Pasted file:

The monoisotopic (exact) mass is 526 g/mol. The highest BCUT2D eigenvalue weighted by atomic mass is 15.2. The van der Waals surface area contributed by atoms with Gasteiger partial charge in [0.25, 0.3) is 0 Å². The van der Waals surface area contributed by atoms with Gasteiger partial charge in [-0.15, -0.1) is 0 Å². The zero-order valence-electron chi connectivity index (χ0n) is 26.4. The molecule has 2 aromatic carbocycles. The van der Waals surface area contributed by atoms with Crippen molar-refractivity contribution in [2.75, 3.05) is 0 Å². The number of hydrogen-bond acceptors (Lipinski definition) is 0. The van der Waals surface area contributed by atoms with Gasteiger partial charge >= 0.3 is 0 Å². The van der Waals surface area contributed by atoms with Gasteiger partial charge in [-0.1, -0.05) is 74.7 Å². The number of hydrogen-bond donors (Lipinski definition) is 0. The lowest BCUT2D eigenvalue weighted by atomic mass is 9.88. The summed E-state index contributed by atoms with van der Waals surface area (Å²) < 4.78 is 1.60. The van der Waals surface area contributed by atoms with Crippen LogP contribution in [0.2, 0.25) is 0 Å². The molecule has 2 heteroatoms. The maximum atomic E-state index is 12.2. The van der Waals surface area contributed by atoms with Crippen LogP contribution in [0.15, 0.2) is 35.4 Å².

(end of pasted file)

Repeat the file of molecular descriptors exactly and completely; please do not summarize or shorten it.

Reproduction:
The monoisotopic (exact) mass is 526 g/mol. The highest BCUT2D eigenvalue weighted by atomic mass is 15.2. The van der Waals surface area contributed by atoms with Gasteiger partial charge in [0.25, 0.3) is 0 Å². The van der Waals surface area contributed by atoms with Gasteiger partial charge in [-0.15, -0.1) is 0 Å². The zero-order valence-electron chi connectivity index (χ0n) is 26.4. The molecule has 2 aromatic carbocycles. The van der Waals surface area contributed by atoms with Crippen molar-refractivity contribution in [2.75, 3.05) is 0 Å². The number of hydrogen-bond acceptors (Lipinski definition) is 0. The van der Waals surface area contributed by atoms with Gasteiger partial charge >= 0.3 is 0 Å². The van der Waals surface area contributed by atoms with Gasteiger partial charge in [-0.1, -0.05) is 74.7 Å². The number of hydrogen-bond donors (Lipinski definition) is 0. The lowest BCUT2D eigenvalue weighted by atomic mass is 9.88. The summed E-state index contributed by atoms with van der Waals surface area (Å²) < 4.78 is 1.60. The van der Waals surface area contributed by atoms with Crippen LogP contribution in [0.2, 0.25) is 0 Å². The molecule has 2 heteroatoms. The maximum atomic E-state index is 12.2. The van der Waals surface area contributed by atoms with Crippen LogP contribution in [0.15, 0.2) is 35.4 Å².